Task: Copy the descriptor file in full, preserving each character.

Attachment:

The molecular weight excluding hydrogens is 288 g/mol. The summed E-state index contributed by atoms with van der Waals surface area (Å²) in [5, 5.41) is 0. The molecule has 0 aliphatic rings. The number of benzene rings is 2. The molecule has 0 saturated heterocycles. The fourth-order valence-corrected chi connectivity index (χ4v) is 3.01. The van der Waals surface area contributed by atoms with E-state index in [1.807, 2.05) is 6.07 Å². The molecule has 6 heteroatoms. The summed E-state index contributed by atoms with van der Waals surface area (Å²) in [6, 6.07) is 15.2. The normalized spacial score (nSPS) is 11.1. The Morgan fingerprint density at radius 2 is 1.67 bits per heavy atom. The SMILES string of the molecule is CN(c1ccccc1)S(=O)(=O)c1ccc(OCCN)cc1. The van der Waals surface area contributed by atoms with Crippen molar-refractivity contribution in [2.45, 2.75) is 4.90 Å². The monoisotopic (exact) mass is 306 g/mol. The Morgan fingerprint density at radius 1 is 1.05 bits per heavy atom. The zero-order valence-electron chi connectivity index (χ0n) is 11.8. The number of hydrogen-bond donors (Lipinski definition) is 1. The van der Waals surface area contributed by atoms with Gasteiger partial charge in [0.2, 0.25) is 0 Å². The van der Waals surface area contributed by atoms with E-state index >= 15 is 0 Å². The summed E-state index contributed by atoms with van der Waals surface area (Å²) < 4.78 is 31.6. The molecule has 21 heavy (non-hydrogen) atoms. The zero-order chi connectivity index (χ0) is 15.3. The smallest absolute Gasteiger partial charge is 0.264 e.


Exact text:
The molecular weight excluding hydrogens is 288 g/mol. The summed E-state index contributed by atoms with van der Waals surface area (Å²) in [5, 5.41) is 0. The molecule has 0 aliphatic rings. The number of benzene rings is 2. The molecule has 0 saturated heterocycles. The fourth-order valence-corrected chi connectivity index (χ4v) is 3.01. The van der Waals surface area contributed by atoms with E-state index in [1.807, 2.05) is 6.07 Å². The molecule has 6 heteroatoms. The summed E-state index contributed by atoms with van der Waals surface area (Å²) in [6, 6.07) is 15.2. The normalized spacial score (nSPS) is 11.1. The Morgan fingerprint density at radius 2 is 1.67 bits per heavy atom. The SMILES string of the molecule is CN(c1ccccc1)S(=O)(=O)c1ccc(OCCN)cc1. The van der Waals surface area contributed by atoms with Crippen molar-refractivity contribution in [2.45, 2.75) is 4.90 Å². The monoisotopic (exact) mass is 306 g/mol. The Morgan fingerprint density at radius 1 is 1.05 bits per heavy atom. The zero-order valence-electron chi connectivity index (χ0n) is 11.8. The number of hydrogen-bond donors (Lipinski definition) is 1. The van der Waals surface area contributed by atoms with Gasteiger partial charge in [0.2, 0.25) is 0 Å². The van der Waals surface area contributed by atoms with E-state index >= 15 is 0 Å². The summed E-state index contributed by atoms with van der Waals surface area (Å²) < 4.78 is 31.6. The molecule has 21 heavy (non-hydrogen) atoms. The zero-order chi connectivity index (χ0) is 15.3. The smallest absolute Gasteiger partial charge is 0.264 e.